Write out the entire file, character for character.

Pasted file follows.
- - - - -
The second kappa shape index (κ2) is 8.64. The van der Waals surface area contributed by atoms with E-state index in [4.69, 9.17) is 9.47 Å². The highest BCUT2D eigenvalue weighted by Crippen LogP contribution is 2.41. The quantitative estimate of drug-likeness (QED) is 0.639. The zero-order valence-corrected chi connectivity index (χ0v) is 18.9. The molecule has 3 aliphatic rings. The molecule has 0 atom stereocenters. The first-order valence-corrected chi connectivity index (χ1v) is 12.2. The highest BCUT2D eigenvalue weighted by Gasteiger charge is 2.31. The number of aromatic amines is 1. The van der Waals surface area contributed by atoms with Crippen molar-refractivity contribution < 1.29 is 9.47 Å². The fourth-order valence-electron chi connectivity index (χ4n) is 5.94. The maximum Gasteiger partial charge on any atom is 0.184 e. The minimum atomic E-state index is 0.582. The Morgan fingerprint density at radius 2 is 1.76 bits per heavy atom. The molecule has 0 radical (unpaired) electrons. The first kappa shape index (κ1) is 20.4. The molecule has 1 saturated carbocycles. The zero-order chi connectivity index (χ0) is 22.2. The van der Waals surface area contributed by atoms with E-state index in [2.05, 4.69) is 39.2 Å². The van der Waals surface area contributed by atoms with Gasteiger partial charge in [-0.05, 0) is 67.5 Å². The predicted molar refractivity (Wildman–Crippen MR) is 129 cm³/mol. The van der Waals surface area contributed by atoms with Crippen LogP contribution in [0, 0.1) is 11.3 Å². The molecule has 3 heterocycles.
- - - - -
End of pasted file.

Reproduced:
The second kappa shape index (κ2) is 8.64. The van der Waals surface area contributed by atoms with E-state index in [4.69, 9.17) is 9.47 Å². The highest BCUT2D eigenvalue weighted by Crippen LogP contribution is 2.41. The quantitative estimate of drug-likeness (QED) is 0.639. The zero-order valence-corrected chi connectivity index (χ0v) is 18.9. The molecule has 3 aliphatic rings. The molecule has 0 atom stereocenters. The first-order valence-corrected chi connectivity index (χ1v) is 12.2. The highest BCUT2D eigenvalue weighted by Gasteiger charge is 2.31. The number of aromatic amines is 1. The van der Waals surface area contributed by atoms with Crippen molar-refractivity contribution < 1.29 is 9.47 Å². The fourth-order valence-electron chi connectivity index (χ4n) is 5.94. The maximum Gasteiger partial charge on any atom is 0.184 e. The minimum atomic E-state index is 0.582. The Morgan fingerprint density at radius 2 is 1.76 bits per heavy atom. The molecule has 0 radical (unpaired) electrons. The first kappa shape index (κ1) is 20.4. The molecule has 1 saturated carbocycles. The zero-order chi connectivity index (χ0) is 22.2. The van der Waals surface area contributed by atoms with E-state index in [2.05, 4.69) is 39.2 Å². The van der Waals surface area contributed by atoms with Gasteiger partial charge in [-0.05, 0) is 67.5 Å². The predicted molar refractivity (Wildman–Crippen MR) is 129 cm³/mol. The van der Waals surface area contributed by atoms with Crippen LogP contribution in [0, 0.1) is 11.3 Å². The molecule has 3 heterocycles.